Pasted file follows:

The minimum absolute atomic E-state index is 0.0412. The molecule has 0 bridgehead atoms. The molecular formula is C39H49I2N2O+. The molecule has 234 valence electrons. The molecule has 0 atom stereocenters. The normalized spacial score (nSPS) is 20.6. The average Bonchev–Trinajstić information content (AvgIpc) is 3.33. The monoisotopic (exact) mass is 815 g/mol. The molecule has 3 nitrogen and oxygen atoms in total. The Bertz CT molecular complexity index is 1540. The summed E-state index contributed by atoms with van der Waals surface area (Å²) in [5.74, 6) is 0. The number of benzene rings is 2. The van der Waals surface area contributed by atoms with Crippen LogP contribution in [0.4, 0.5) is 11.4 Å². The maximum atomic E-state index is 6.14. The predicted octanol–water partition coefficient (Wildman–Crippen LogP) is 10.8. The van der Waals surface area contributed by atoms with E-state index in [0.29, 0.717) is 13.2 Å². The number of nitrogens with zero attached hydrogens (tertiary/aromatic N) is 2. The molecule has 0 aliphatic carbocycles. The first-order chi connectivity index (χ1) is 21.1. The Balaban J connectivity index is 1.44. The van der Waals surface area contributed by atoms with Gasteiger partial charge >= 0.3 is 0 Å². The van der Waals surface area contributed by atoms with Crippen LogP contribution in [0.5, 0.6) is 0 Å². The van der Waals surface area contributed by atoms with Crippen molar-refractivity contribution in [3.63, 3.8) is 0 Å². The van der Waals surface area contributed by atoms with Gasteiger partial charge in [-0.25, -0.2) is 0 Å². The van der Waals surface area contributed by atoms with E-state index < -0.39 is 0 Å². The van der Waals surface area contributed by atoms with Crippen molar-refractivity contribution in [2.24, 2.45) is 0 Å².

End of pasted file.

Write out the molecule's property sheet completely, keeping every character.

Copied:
The minimum absolute atomic E-state index is 0.0412. The molecule has 0 bridgehead atoms. The molecular formula is C39H49I2N2O+. The molecule has 234 valence electrons. The molecule has 0 atom stereocenters. The normalized spacial score (nSPS) is 20.6. The average Bonchev–Trinajstić information content (AvgIpc) is 3.33. The monoisotopic (exact) mass is 815 g/mol. The molecule has 3 nitrogen and oxygen atoms in total. The Bertz CT molecular complexity index is 1540. The summed E-state index contributed by atoms with van der Waals surface area (Å²) in [5.74, 6) is 0. The number of benzene rings is 2. The van der Waals surface area contributed by atoms with Crippen LogP contribution in [0.4, 0.5) is 11.4 Å². The maximum atomic E-state index is 6.14. The predicted octanol–water partition coefficient (Wildman–Crippen LogP) is 10.8. The van der Waals surface area contributed by atoms with E-state index in [0.29, 0.717) is 13.2 Å². The number of nitrogens with zero attached hydrogens (tertiary/aromatic N) is 2. The molecule has 0 aliphatic carbocycles. The first-order chi connectivity index (χ1) is 21.1. The Balaban J connectivity index is 1.44. The van der Waals surface area contributed by atoms with Gasteiger partial charge >= 0.3 is 0 Å². The van der Waals surface area contributed by atoms with Crippen LogP contribution in [0.5, 0.6) is 0 Å². The van der Waals surface area contributed by atoms with Crippen molar-refractivity contribution in [3.63, 3.8) is 0 Å². The van der Waals surface area contributed by atoms with Gasteiger partial charge in [-0.25, -0.2) is 0 Å². The van der Waals surface area contributed by atoms with E-state index < -0.39 is 0 Å². The van der Waals surface area contributed by atoms with Crippen molar-refractivity contribution in [2.24, 2.45) is 0 Å².